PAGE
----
Ethics of Clinical Research Within a Community-Academic Partnered Participatory Framework

Published in: Ethnicity and Disease, v. 16, no. 1, suppl. 1, Winter 2006, p. S1-118-S1-135

Posted on RAND.org on January 01, 2006

by Donna T. Chen, Loretta Jones, Lillian Gelberg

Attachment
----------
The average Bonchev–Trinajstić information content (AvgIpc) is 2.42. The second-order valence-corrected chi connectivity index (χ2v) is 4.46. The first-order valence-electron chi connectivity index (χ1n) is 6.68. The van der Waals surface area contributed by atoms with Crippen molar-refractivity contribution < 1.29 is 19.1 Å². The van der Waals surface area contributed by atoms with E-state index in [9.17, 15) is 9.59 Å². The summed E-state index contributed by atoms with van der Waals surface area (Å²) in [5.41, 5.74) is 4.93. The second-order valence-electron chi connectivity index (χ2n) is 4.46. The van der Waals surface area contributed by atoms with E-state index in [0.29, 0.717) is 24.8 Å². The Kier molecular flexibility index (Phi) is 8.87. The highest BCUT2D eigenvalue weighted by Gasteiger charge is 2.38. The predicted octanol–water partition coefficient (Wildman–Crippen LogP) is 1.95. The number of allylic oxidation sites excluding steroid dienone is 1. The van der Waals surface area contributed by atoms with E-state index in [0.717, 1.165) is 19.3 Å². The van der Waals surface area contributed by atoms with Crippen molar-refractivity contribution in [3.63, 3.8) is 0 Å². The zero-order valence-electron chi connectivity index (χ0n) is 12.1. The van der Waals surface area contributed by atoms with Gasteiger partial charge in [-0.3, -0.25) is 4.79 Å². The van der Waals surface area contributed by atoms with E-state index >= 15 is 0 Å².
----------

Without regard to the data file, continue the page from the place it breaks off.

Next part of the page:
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Recommendations for reducing racial and ethnic disparities in health and health care suggest that clinical researchers try community-based participatory research (CBPR). While the body of literature discussing the ethics of CBPR continues to grow, the are not aware of a specific attempt to provide a structure for analyzing the ethics of clinical research using a CBPR approach. The authors adapt a framework developed by Emanuel, Wendler, and Grady articulating seven requirements for ethical clinical research to clinical research using a CBPR approach. The authors incorporate findings from the literature on CBPR and identify some of the ethical and practical challenges from our experiences working in CBPR as academics and community members. The authors find Emanuel et al.'s framework easily adaptable for CBPR. Six of the requirements are flexible enough to accommodate the needs of CBPR; they are: social or scientific value, scientific validity, fair subject selection, favorable risk-benefit ratio, independent review, and informed consent. The authors suggest that the seventh requirement, respect for potential and enrolled participants, be amended to respect for potential and enrolled participants, community, and research partners to acknowledge that separate attention should be paid to relationships on these three levels. This adapted framework can guide community-academic partnerships as they evaluate whether to proceed with potential clinical research studies and as they work to enhance the ethics of clinical research studies using a CBPR approach.

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